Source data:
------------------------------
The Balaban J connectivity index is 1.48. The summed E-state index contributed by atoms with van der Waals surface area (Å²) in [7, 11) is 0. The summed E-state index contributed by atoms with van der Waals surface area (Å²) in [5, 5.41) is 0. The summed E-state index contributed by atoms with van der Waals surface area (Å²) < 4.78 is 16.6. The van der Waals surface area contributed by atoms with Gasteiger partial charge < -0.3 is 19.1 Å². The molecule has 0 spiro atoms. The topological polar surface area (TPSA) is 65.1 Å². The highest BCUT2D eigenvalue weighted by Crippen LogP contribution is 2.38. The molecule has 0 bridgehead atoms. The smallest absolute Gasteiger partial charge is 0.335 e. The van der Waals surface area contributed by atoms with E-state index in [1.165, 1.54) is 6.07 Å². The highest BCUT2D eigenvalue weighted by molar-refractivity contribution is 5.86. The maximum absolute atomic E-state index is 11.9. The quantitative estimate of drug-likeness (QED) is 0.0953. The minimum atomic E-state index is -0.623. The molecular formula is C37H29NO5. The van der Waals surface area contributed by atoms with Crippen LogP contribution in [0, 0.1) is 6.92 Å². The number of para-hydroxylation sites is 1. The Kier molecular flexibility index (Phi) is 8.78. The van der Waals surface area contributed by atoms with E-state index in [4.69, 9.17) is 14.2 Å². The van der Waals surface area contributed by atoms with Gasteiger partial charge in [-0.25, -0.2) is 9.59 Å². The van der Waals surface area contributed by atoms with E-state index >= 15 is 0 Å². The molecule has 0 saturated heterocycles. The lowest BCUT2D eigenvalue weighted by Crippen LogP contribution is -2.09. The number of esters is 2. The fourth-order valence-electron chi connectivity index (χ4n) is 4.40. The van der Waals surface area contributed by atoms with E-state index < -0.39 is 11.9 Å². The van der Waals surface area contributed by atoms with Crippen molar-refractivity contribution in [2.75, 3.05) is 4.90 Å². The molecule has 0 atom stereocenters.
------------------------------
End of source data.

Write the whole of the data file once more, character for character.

The Balaban J connectivity index is 1.48. The summed E-state index contributed by atoms with van der Waals surface area (Å²) in [7, 11) is 0. The summed E-state index contributed by atoms with van der Waals surface area (Å²) in [5, 5.41) is 0. The summed E-state index contributed by atoms with van der Waals surface area (Å²) < 4.78 is 16.6. The van der Waals surface area contributed by atoms with Gasteiger partial charge < -0.3 is 19.1 Å². The molecule has 0 spiro atoms. The topological polar surface area (TPSA) is 65.1 Å². The highest BCUT2D eigenvalue weighted by Crippen LogP contribution is 2.38. The molecule has 0 bridgehead atoms. The smallest absolute Gasteiger partial charge is 0.335 e. The van der Waals surface area contributed by atoms with E-state index in [1.165, 1.54) is 6.07 Å². The highest BCUT2D eigenvalue weighted by molar-refractivity contribution is 5.86. The maximum absolute atomic E-state index is 11.9. The quantitative estimate of drug-likeness (QED) is 0.0953. The minimum atomic E-state index is -0.623. The molecular formula is C37H29NO5. The van der Waals surface area contributed by atoms with Crippen LogP contribution in [0, 0.1) is 6.92 Å². The number of para-hydroxylation sites is 1. The Kier molecular flexibility index (Phi) is 8.78. The van der Waals surface area contributed by atoms with E-state index in [4.69, 9.17) is 14.2 Å². The van der Waals surface area contributed by atoms with Gasteiger partial charge in [-0.25, -0.2) is 9.59 Å². The van der Waals surface area contributed by atoms with E-state index >= 15 is 0 Å². The molecule has 0 saturated heterocycles. The lowest BCUT2D eigenvalue weighted by Crippen LogP contribution is -2.09. The number of esters is 2. The fourth-order valence-electron chi connectivity index (χ4n) is 4.40. The van der Waals surface area contributed by atoms with E-state index < -0.39 is 11.9 Å². The van der Waals surface area contributed by atoms with Crippen molar-refractivity contribution in [2.75, 3.05) is 4.90 Å². The molecule has 0 atom stereocenters.